Moreover, the problems surrounding the post will not end once a president is elected. The legitimacy of the winner and the constitutional authority of the post itself will remain sources of controversy for some time to come.
It is thus premature to speak of Libya’s transitioning from the “management of chaos” to stability. The international community is probably counting not so much on a transition to stability as on a transition to a more stable government than any produced in the past interim phases.
Even the last government, the Libyan Government of National Unity (GNU) elected by the Libyan Political Dialogue Forum (LPDF), which might be compared to a constituent assembly, did not have the chance to stabilise. No sooner had it been formed than it was reduced to a caretaker government by dint of a parliamentary decision. There has also been sharp disagreement between the country’s two executive bodies, the Presidency Council and the government, over crucial issues.
Another important circumstance surrounding the elections is the clear divergence between overall international intentions and the general Libyan will. Almost all international and regional stakeholders want the elections to proceed as scheduled and will recognise the results even if they differ sharply over some candidates.
For example, during the Paris Conference on Libya in November, Russia, believed to favour Seif Al-Islam Gaddafi in the presidential elections, insisted that the old regime had to be represented. The US and UK were just as adamant in their opposition. But such disagreements did not prevent unanimity on the need to accept the results of the ballot box.
The same thing does not apply domestically in Libya because of the lack of a national project that can resolve the conflict over key issues such as the still-controversial question of the distribution of power. Some political forces have even intimated that they will return to arms if the elections do not go their way.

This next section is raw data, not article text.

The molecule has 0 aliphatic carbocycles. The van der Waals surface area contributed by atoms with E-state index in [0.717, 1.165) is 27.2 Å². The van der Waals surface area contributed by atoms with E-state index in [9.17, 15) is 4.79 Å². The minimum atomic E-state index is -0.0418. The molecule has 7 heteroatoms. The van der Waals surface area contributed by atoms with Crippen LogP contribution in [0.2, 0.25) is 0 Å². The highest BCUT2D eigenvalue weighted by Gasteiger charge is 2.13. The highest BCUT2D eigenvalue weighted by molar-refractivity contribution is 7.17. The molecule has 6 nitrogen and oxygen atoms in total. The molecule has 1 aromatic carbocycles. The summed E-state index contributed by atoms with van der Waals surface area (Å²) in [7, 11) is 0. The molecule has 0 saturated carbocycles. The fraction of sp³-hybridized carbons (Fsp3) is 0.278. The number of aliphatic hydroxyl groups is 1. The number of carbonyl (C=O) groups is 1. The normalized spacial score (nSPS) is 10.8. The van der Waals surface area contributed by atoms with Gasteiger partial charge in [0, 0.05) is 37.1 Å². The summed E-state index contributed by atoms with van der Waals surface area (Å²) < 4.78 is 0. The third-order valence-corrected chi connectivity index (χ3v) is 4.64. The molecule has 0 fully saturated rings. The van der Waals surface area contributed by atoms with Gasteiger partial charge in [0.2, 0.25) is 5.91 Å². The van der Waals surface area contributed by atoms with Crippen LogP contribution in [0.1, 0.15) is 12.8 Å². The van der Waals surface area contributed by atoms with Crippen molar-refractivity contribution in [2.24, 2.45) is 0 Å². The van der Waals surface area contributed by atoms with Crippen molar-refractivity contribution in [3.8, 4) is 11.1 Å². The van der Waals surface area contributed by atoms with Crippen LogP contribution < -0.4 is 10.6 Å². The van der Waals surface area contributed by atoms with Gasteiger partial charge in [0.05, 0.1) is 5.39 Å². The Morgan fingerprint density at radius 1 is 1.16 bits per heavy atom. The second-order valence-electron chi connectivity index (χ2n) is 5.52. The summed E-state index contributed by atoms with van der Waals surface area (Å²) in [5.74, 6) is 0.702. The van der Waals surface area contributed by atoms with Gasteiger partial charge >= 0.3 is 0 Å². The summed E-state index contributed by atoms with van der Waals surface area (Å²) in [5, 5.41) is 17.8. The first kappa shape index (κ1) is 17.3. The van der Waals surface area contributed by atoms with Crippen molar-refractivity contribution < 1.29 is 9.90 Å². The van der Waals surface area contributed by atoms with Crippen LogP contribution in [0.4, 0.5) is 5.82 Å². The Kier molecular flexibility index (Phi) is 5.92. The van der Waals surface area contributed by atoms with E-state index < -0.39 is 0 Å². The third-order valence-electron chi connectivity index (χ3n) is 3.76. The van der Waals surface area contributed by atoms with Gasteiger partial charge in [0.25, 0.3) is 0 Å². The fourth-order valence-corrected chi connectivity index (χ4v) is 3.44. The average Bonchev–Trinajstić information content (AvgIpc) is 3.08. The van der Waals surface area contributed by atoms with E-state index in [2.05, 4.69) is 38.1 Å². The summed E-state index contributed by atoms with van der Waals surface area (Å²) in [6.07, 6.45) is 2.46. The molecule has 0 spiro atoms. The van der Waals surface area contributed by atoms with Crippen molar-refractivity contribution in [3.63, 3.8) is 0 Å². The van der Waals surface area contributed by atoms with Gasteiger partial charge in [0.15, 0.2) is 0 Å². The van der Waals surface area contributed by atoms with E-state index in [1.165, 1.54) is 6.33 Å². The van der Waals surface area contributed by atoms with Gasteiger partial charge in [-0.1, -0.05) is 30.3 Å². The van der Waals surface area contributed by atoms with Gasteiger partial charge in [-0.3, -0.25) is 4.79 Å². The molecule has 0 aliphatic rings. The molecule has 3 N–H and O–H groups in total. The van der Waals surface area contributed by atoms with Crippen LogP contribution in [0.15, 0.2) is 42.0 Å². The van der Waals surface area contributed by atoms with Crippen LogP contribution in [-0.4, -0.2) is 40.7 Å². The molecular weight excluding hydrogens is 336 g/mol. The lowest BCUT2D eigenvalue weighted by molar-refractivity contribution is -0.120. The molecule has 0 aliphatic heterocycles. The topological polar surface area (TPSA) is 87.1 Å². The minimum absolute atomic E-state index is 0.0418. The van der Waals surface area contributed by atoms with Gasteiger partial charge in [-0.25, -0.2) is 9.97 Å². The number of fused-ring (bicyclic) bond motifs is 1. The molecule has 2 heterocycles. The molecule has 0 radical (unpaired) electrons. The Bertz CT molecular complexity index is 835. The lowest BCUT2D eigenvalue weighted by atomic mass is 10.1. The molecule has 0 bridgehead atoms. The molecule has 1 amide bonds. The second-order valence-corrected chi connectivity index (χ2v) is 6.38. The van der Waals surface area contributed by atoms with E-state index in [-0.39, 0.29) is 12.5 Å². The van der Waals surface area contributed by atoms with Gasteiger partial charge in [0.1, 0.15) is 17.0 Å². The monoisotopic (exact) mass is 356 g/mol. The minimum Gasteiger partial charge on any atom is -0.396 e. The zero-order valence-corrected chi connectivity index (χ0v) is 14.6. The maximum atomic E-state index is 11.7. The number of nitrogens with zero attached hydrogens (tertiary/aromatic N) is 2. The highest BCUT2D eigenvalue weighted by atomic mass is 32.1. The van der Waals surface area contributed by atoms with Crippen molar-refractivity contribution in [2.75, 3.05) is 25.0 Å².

Although the factions have committed no major violations of the October 2020 ceasefire agreement thus far, their commitment to it does not extend to fulfilling its requirements with regard to the evacuation of mercenaries and foreign fighters and the ending of all forms of foreign military presence in Libya.
More ominously yet, most of the factions have taken advantage of the recent period to strengthen their military and paramilitary capacities, dismissing international warnings of sanctions on those who obstruct the political process as they prepare for another round of civil warfare.
Many doubt that plans to rely on a stable government in Libya as a mechanism for the transition will truly end the cycle of interim phases. Even in the best of circumstances, if the elections go ahead as planned and their results are accepted, Libya will enter into another transitional phase, if under a different heading, such as under an elected government instead of a consensual one.
That said, it will have to follow through on a number of critical issues that have been deferred from the current interim phase. These include the complex processes involved in establishing the new government, the unification of the army and security apparatus, the removal of foreign fighters, mercenaries and military presences and the reunification of the Central Bank among other structural issues and various social problems.
Some of these matters will be more difficult to resolve than others, especially the question of the new constitution that will reshape the legal framework of the state, the political process, and, above all, the powers of the various branches of government.
In the final analysis, Libya still lacks effective mechanisms to steer the country safely from chaos to stability, and there is no guarantee that the elections will do this. It is still too soon to tell whether Libya is on the threshold of stability. It is to be hoped that it is not on the threshold of dangerous backsliding, regardless of signs to that effect.
*A version of this article appears in print in the 9 December, 2021 edition of Al-Ahram Weekly.